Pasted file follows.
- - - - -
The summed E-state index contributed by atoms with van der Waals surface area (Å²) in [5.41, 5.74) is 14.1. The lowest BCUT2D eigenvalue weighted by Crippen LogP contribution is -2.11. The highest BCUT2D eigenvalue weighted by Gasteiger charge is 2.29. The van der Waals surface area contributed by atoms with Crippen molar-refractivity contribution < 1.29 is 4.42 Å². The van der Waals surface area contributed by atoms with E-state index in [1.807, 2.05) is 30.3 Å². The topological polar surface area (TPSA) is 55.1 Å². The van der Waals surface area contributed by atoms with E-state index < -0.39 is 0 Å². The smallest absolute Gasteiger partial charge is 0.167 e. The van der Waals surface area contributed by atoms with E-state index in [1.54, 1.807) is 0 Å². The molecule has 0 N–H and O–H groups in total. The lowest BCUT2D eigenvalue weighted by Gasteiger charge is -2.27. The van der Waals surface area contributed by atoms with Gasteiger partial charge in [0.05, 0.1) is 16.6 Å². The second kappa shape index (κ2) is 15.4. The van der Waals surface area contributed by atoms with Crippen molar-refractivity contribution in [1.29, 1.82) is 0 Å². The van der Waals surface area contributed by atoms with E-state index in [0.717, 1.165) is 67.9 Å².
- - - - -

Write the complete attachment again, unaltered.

The summed E-state index contributed by atoms with van der Waals surface area (Å²) in [5.41, 5.74) is 14.1. The lowest BCUT2D eigenvalue weighted by Crippen LogP contribution is -2.11. The highest BCUT2D eigenvalue weighted by Gasteiger charge is 2.29. The van der Waals surface area contributed by atoms with Crippen molar-refractivity contribution < 1.29 is 4.42 Å². The van der Waals surface area contributed by atoms with E-state index in [1.807, 2.05) is 30.3 Å². The topological polar surface area (TPSA) is 55.1 Å². The van der Waals surface area contributed by atoms with E-state index < -0.39 is 0 Å². The smallest absolute Gasteiger partial charge is 0.167 e. The van der Waals surface area contributed by atoms with E-state index in [1.54, 1.807) is 0 Å². The molecule has 0 N–H and O–H groups in total. The lowest BCUT2D eigenvalue weighted by Gasteiger charge is -2.27. The van der Waals surface area contributed by atoms with Gasteiger partial charge in [0.05, 0.1) is 16.6 Å². The second kappa shape index (κ2) is 15.4. The van der Waals surface area contributed by atoms with Crippen molar-refractivity contribution in [1.29, 1.82) is 0 Å². The van der Waals surface area contributed by atoms with E-state index in [0.717, 1.165) is 67.9 Å².